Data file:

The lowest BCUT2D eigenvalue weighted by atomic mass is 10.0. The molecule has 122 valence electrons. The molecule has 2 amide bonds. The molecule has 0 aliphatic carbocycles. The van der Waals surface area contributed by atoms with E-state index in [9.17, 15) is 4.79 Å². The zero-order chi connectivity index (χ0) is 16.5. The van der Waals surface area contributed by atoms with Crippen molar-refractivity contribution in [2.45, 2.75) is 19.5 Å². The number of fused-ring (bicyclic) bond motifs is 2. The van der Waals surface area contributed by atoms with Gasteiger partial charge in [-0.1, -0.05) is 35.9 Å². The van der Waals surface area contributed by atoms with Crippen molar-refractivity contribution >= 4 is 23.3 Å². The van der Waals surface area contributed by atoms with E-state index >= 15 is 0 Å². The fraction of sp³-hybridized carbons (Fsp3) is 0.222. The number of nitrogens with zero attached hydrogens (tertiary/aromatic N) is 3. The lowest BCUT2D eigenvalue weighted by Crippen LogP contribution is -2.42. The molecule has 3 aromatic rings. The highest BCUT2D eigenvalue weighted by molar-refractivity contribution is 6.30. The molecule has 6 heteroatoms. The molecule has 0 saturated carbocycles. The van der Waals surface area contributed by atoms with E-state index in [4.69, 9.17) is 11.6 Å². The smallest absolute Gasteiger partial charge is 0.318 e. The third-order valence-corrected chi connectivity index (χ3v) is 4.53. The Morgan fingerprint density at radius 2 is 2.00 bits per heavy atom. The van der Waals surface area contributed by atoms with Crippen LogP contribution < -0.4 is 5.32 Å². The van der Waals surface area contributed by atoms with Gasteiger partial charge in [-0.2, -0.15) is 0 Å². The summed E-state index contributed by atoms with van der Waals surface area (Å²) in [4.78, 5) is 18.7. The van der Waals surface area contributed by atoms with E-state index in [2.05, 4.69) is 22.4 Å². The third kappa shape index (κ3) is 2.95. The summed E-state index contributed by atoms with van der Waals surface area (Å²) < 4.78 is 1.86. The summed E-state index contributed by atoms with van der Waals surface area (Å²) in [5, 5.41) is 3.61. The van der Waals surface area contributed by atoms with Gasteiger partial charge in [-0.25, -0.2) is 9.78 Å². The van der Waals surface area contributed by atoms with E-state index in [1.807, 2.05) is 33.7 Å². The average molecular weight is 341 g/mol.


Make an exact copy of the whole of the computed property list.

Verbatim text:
The lowest BCUT2D eigenvalue weighted by atomic mass is 10.0. The molecule has 122 valence electrons. The molecule has 2 amide bonds. The molecule has 0 aliphatic carbocycles. The van der Waals surface area contributed by atoms with E-state index in [9.17, 15) is 4.79 Å². The zero-order chi connectivity index (χ0) is 16.5. The van der Waals surface area contributed by atoms with Crippen molar-refractivity contribution in [2.45, 2.75) is 19.5 Å². The number of fused-ring (bicyclic) bond motifs is 2. The van der Waals surface area contributed by atoms with Gasteiger partial charge in [-0.1, -0.05) is 35.9 Å². The van der Waals surface area contributed by atoms with Crippen molar-refractivity contribution >= 4 is 23.3 Å². The van der Waals surface area contributed by atoms with E-state index >= 15 is 0 Å². The fraction of sp³-hybridized carbons (Fsp3) is 0.222. The number of nitrogens with zero attached hydrogens (tertiary/aromatic N) is 3. The lowest BCUT2D eigenvalue weighted by Crippen LogP contribution is -2.42. The molecule has 3 aromatic rings. The highest BCUT2D eigenvalue weighted by molar-refractivity contribution is 6.30. The molecule has 6 heteroatoms. The molecule has 0 saturated carbocycles. The van der Waals surface area contributed by atoms with E-state index in [4.69, 9.17) is 11.6 Å². The smallest absolute Gasteiger partial charge is 0.318 e. The third-order valence-corrected chi connectivity index (χ3v) is 4.53. The Morgan fingerprint density at radius 2 is 2.00 bits per heavy atom. The van der Waals surface area contributed by atoms with Crippen LogP contribution < -0.4 is 5.32 Å². The van der Waals surface area contributed by atoms with Gasteiger partial charge in [-0.2, -0.15) is 0 Å². The summed E-state index contributed by atoms with van der Waals surface area (Å²) in [4.78, 5) is 18.7. The van der Waals surface area contributed by atoms with E-state index in [2.05, 4.69) is 22.4 Å². The third kappa shape index (κ3) is 2.95. The summed E-state index contributed by atoms with van der Waals surface area (Å²) < 4.78 is 1.86. The summed E-state index contributed by atoms with van der Waals surface area (Å²) in [5, 5.41) is 3.61. The van der Waals surface area contributed by atoms with Gasteiger partial charge in [-0.25, -0.2) is 9.78 Å². The van der Waals surface area contributed by atoms with E-state index in [1.807, 2.05) is 33.7 Å². The average molecular weight is 341 g/mol.